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Take for example a ripple carry adder, how does a circuit handle delays of some elements?If ripple carry adder starts working from some clock cycle, we can't expect that it will have correct results on the next clock cycle.

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No.
The ripple effect takes as long as it takes. It is up to the designer to make sure that the result is stable when it is used.

On purpose I don't write "the next clock edge" as the designer can invoke a so called multi-cycle path. In that case the result is not used until two or three clock cycles later.

If this is supposed to be the next clock edge, the designer must make sure the clock frequency is low enough.


How are delays introduced?Are counters used for that purpose?

Sometimes but in general you try to avoid adding delays. From what I gather from your questions is that you are looking for the answer how to do what we call in the profession timing closure.

Timing closure is a very complex process which involves various solutions depending on if you have set-up, hold time or maximum frequency problems. It would take many pages and is thus beyond the scope of stack exchange to tell you even the beginning principles and techniques, but I hope with that as search term you learn a lot from the internet.

Just for completeness: delays are only added when a register has hold-time problems but has slack in its set-up time.

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  • \$\begingroup\$ How are delays introduced?Are counters used for that purpose? \$\endgroup\$ Jul 14, 2019 at 14:18
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The circuit doesn't, the designer has to do. Maximum delays are typically fixed, you have to plan the circuit appropriately, which potentially means that you design it to wait one clock cycle.

If needed, the designer can route out a "ready/conversion done etc" signal.

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  • \$\begingroup\$ How is the delay implemented?Do designers use counters or is there some another approach? \$\endgroup\$ Jul 14, 2019 at 12:39
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    \$\begingroup\$ @user3711671 You seem to have a fundamental misunderstanding of how combinational logic works. Delays are not introduced, they are inherent in the operation of the circuit. We don't design the delay values, we design in spite of the delay values. The designer must make sure that all combinational logic has settled before using (or latching) the output of that logic. \$\endgroup\$ Jul 14, 2019 at 14:28
  • \$\begingroup\$ @user3711671: if needed, you just intoduce a chain of inverters or schmitt triggers \$\endgroup\$
    – Sascha
    Jul 14, 2019 at 14:30
  • \$\begingroup\$ @ElliotAlderson I know that delays are an inherent problem but these delays have to be taken in mind, that's what I was interested in.How are circuits designed with delays taken into account?If we have to idle for certain amount of clock cycles, then how do we achieve this idle state?Maybe using counters? \$\endgroup\$ Jul 14, 2019 at 14:48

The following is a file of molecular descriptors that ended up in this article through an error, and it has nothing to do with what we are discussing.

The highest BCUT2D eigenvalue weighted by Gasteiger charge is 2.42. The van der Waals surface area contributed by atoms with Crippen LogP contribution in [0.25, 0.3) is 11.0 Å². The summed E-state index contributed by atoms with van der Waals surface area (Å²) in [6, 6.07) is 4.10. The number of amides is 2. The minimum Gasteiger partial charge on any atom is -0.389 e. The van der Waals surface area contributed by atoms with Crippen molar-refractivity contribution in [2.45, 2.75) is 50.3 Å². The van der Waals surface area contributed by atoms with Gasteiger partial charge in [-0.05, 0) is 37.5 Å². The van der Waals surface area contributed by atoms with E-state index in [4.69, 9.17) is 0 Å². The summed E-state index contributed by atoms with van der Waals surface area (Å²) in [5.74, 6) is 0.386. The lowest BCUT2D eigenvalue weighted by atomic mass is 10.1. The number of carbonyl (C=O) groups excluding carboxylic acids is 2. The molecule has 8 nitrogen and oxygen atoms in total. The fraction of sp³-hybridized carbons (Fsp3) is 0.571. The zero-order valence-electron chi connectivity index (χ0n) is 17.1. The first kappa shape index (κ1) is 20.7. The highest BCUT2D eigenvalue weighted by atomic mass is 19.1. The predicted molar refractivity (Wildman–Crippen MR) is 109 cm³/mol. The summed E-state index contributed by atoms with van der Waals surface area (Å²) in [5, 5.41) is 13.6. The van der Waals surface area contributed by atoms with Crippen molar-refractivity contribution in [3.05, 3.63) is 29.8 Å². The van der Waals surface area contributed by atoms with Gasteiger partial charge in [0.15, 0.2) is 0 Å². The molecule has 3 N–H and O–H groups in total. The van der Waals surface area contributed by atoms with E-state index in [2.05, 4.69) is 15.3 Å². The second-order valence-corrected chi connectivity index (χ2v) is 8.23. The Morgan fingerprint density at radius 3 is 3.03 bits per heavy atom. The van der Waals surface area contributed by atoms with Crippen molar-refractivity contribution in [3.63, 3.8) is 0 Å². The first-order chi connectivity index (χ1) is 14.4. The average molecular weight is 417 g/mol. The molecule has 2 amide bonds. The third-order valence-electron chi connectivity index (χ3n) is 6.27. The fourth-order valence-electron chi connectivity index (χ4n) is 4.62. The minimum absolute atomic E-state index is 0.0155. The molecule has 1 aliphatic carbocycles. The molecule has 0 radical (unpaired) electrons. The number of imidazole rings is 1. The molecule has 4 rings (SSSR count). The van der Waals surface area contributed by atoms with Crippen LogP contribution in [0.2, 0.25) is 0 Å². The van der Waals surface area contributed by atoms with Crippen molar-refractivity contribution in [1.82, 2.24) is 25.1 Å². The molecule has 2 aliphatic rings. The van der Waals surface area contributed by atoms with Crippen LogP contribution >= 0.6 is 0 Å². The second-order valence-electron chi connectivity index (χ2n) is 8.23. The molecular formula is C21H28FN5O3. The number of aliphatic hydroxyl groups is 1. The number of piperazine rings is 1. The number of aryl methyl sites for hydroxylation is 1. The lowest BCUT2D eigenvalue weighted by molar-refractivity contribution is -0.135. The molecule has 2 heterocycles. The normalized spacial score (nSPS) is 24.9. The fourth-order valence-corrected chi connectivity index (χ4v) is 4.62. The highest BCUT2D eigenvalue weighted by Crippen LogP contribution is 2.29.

• \$\begingroup\$ @user3711671: for most switching elements a counter is not efficient, since the clock cycle of your counter is going to be on the order of your switching times, whus you can delay the trigger (e.g. using the RC time constant of the input) \$\endgroup\$
    – Sascha
    Jul 14, 2019 at 15:46
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You imply in your question that delays are being "introduced" or "implemented". They are neither implemented nor introduced
Delays happen because gates take time to pass signals. They are intrinsic. If you have a long adder with a lot of gates, it will have a long delay, and you have two options:

1) Lower the clockspeed so that each cycle lasts longer than the delay.

2) Implement a multi-cycle adder where part of the addition happens on the first cycle, then part on the second, etc. Then set your clockspeed so that the slowest stage of your adder has less delay than the duration of your clock cycle. This can be done using common logic elements such as D flip flops that take a value on clock cycle transitions.

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Ensuring various types of delay are properly evaluated so a circuit operates properly is the responsibility of the designer of the circuit. The designer must ensure that the operational speed of the function can meet the overall requirements.

Take your ripple counter example - an asynchronous design. If I were to implement such a circuit using separate flip flops such as this one, I would need to know the worst case propagation delay which is 14 nsec.

In addition, if using D flip flops (where the D input is fed from the #Q output), the setup time would also need to be evaluated which in this case is 7 nsec.

So the maximum rate at which such a counter could be operated at for a single device is 47MHz for guaranteed operation (provided the maximum toggle rate of the device is rated for it, which in this case is true).

For more bits, all the delays need to be analysed if there must be a particular duration where the output result is correct.

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Delays, rise times and setup times are defined by design due to CMOS voltages, RdsOn, Ciss, Ciss etc and given in no times for each discrete part.

You can choose a multiphase clock to decide when the output is guaranteed to be settled to improve clock rates by a state diagram pipeline so you get what you compute for worst case delays to guarantee the logic is valid within these delays for the next clock edge and state values.

All FET including those used in CMOS have a 50% production tolerance for Vt = Vgs(th) and a temperature with Vdd (=Vgs) dependency for all these delay times.

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